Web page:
PECAM-1 Protein Levels Are Decreased in PAH MVEC

To gain mechanistic insight in the delayed shear adaptation of PAH MVEC, protein expression of the known shear sensors VE-cadherin, PECAM-1, and VEGFR2 (15) was quantified in static cultures (Figure 2A). Of the three proteins, PECAM-1 was significantly decreased (P = 0.02) in PAH MVEC, whereas VE-cadherin and VEGFR2 levels were similar to control MVEC. To put the decreased PECAM-1 protein levels into context, expression and activation of PECAM-1 signaling mediators were investigated (Figure E4A). Phosphorylation of ERK1/2 was significantly increased, and phosphorylation of SRC and caveolin-1 levels were significantly decreased, as reported previously (22, 23). In clear contrast, the PECAM-1 independent shear-responsive 5′ adenosine monophosphate–activated protein kinase (AMPKα) and protein kinase B (AKT) were not differentially expressed in PAH MVEC; therefore, we concluded that specifically PECAM-1–dependent signaling was altered.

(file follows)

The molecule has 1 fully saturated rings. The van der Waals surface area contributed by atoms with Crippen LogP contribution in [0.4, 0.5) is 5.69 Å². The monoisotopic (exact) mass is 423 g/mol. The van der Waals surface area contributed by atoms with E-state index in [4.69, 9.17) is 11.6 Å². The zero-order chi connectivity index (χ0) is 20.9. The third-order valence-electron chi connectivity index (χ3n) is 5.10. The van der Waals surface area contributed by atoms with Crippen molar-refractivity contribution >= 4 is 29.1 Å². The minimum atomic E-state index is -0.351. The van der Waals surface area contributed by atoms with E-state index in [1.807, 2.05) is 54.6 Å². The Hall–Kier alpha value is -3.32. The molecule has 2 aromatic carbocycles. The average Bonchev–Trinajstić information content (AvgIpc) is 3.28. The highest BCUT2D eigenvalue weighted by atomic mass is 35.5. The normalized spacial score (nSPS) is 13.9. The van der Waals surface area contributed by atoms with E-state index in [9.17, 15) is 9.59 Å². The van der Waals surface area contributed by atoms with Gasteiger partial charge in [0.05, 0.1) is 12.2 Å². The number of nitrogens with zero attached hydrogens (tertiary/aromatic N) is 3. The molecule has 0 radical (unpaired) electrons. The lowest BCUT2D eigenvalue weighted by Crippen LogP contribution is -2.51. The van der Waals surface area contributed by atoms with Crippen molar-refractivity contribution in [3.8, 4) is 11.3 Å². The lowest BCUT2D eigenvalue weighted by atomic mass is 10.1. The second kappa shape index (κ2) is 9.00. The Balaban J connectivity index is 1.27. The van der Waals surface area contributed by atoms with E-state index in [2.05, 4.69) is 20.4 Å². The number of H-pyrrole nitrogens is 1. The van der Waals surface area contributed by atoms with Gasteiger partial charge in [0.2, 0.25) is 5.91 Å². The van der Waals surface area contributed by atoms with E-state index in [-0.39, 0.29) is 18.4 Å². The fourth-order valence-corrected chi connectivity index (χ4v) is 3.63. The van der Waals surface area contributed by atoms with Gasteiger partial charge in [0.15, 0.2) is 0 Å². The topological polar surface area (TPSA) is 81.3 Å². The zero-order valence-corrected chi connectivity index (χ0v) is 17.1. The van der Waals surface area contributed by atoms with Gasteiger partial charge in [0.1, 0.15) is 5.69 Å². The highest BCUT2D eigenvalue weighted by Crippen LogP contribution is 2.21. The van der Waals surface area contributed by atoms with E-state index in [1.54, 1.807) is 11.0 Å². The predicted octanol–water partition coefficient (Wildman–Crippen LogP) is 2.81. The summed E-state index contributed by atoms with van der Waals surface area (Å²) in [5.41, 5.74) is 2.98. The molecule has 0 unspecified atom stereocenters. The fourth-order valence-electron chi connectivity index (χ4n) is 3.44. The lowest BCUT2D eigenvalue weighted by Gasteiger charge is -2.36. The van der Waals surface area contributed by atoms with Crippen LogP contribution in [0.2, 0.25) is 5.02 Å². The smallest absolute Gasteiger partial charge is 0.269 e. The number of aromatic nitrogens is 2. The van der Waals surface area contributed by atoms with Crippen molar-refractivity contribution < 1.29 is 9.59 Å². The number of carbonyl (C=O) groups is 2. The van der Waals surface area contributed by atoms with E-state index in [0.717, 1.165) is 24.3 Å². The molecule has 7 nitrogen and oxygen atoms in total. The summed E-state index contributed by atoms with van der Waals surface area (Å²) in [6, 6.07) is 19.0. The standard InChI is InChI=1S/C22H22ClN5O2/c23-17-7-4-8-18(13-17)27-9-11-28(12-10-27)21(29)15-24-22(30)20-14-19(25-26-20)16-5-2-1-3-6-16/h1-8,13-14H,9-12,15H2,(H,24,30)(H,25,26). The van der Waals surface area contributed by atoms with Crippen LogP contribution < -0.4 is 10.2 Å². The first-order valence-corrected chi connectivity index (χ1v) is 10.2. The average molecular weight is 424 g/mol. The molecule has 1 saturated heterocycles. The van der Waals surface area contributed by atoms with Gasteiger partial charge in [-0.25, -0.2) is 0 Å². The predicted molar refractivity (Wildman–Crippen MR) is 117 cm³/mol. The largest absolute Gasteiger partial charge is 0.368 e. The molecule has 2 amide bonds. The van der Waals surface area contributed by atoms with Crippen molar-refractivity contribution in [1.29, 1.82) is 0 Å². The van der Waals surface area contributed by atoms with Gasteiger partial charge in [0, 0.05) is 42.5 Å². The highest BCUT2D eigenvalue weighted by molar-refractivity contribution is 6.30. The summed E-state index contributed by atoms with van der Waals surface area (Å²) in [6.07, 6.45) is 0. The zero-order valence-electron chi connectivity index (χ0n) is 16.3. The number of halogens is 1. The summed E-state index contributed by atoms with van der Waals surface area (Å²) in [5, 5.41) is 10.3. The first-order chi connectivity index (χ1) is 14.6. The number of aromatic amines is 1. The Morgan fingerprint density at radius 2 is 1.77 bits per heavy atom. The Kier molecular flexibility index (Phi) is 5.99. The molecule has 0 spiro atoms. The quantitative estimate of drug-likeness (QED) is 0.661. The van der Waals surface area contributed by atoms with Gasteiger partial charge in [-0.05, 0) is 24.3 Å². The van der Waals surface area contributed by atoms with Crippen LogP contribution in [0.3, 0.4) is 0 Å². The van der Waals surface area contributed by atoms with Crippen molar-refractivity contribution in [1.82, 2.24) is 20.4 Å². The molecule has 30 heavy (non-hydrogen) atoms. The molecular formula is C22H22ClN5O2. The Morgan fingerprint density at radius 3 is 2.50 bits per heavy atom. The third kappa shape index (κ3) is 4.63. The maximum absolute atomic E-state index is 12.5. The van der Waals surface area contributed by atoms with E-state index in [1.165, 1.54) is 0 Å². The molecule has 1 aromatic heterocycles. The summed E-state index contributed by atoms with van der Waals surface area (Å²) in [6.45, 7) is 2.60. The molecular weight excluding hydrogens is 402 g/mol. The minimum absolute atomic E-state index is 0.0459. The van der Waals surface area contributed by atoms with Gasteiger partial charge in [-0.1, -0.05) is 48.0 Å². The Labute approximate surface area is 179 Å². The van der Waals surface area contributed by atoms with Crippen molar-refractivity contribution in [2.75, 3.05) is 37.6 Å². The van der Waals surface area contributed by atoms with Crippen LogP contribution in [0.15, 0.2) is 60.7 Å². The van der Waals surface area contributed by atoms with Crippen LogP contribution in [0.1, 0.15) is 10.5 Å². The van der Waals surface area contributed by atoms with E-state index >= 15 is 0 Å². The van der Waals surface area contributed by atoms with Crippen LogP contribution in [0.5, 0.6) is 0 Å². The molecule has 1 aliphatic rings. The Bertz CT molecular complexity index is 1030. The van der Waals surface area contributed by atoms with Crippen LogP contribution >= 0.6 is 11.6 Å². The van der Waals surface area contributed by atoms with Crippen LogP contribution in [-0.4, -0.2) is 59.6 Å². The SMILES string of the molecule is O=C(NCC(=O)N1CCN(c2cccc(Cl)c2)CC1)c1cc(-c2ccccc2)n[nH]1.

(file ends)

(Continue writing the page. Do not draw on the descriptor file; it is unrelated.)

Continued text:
Shear-Dependent Gene Regulation Is Functional in PAH MVECs

To elucidate whether the decreased PECAM-1 protein expression is caused by a transcriptional defect, gene expression of the three shear-sensor genes VE-cadherin, PECAM-1, and VEGFR2 was quantified (Figure 2B). Both PAH and control MVEC exhibited similar mRNA expression levels with no differences under static culture conditions. Furthermore, gene expression of the candidate shear-responsive genes was compared after 72 hours of HSS to test whether defective shear-dependent activation is causative for the delayed shear response. Also here, PAH and control MVEC showed a similar increase in mRNA levels, indicating an intact transcriptional shear response. Furthermore, increased levels of bone morphogenetic protein receptor type 2 (BMPR2) and mothers against decapentaplegic homolog 6 (SMAD6) in control and PAH MVEC, suggested functional shear-induced BMP signaling (Figure E4B). Interestingly, transforming growth factor (TGF)-β1 expression in PAH MVEC was increased by twofold, which, taken together with the slightly increased levels of SMAD7 and PAI1, suggested excessive TGF-β signaling in PAH MVEC after HSS challenge; this is in line with the current understanding of imbalanced TGF/BMP signaling in PAH (24).